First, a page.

Gen Y: The transformer Generation

Transformer Generation
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AdJoke Quote of the Day

As read on GapingVoids twitter stream:

"A passionate amateur almost always beats a bored professional".
- Originally from Chris Andersons blog.

I hope to be a passionate professional for life.

AdAge Crystal Ball 2.0 Revisited

In early 2008 AdAge contacted the top 150 blogs in their Power 150 blog rankings and asked the writers of those blogs to tell AdAge what technology marketers should be paying most attention to in 2008. They called it Crystal Ball 2.0.

Now, here we are a year later; who was right? Who was wrong? Who was ahead of the curve? Over the next few weeks I will share the original predictions, share my thoughts and of course ask for you to chime in with your thoughts and predictions for 2009.

And here we go....

Crystyal Ball 2.0 predictions:

Marie Lena Tupot
Mobile apps. But not in a whiz-bang, over-the-top manner; the sort of incremental mobile apps that make ordinary things even easier, like let you pay back friends on the fly, split the check at restaurants, pre-order your coffee so you can bypass the line at a local café, pay your belated phone bill, donate to your political candidate ... It's the little things that take us by storm.
Adjoke thoughts: Mobile apps definitely saw a rise in adoption both by marketers as well as consumers. Everything from Obama's impressive use of the technology to simple apps such as e-boarding passes,'s genius financial apps, e*trade mobile pro and remember the milk supports that Marie Lena Tupot was someone to listen to in 2008 and I look forward to hearing her predictions for 2009.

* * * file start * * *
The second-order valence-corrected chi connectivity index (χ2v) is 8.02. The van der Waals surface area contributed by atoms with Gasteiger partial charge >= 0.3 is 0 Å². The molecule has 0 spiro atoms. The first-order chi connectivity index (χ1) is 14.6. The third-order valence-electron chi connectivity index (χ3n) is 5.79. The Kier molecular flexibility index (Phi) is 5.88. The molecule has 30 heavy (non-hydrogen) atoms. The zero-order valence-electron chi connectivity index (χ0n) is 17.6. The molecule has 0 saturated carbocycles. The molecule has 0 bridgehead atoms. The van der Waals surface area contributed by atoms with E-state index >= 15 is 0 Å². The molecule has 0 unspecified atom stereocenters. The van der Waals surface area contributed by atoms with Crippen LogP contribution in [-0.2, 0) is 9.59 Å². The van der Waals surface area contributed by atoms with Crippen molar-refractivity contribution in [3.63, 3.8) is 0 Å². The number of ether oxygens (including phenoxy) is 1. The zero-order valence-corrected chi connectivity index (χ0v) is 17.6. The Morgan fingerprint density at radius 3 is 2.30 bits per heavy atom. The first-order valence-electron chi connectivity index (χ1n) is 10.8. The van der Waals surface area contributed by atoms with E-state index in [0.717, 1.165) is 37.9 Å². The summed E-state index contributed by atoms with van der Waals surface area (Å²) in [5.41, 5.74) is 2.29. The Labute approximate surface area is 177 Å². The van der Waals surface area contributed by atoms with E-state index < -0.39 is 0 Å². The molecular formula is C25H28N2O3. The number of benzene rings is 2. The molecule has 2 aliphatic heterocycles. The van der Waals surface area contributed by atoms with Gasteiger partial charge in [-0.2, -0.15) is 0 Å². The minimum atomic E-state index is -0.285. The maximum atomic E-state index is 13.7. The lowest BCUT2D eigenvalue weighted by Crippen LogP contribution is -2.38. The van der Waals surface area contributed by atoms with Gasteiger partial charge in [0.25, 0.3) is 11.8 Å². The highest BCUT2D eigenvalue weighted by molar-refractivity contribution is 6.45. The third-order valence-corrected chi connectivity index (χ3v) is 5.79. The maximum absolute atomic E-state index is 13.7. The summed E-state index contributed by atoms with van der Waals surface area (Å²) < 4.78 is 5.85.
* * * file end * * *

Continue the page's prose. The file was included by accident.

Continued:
Adjoke Mobile App thoughts for 2009: Can 2009 be the year North America embraces the QR code? It should be. The ease of use and benefit to the consumer is remarkable but for them to take-off the devices need to be set-up to support the required functionality. I would love to see every camera enabled phone to be enabled to read QR codes by the end of 2009. A few of my favourite uses of the QR code are:
  1. QR codes share complete recipes where they wouldn't normally be able to fit. Like in print ads and on packaging.
  2. Company Bios, portfolios and more available on a business card.
The iPhone will continue to be the single biggest catalyst for the development and evolution of mobile apps for the foreseable future and as the mobile phone becomes more and more entrenched into our daily life marketers will have an enormous opportunity to connect with consumers. The cellphone will become among others a means to bank, purchase, manage time, keep in touch through social networks and access the internet and email. The marketers that have invested in this technology, learned from their experiences and attracted customers who utilize these apps will find themselves in a wonderful position in a few years when their competitors are playing catch-up.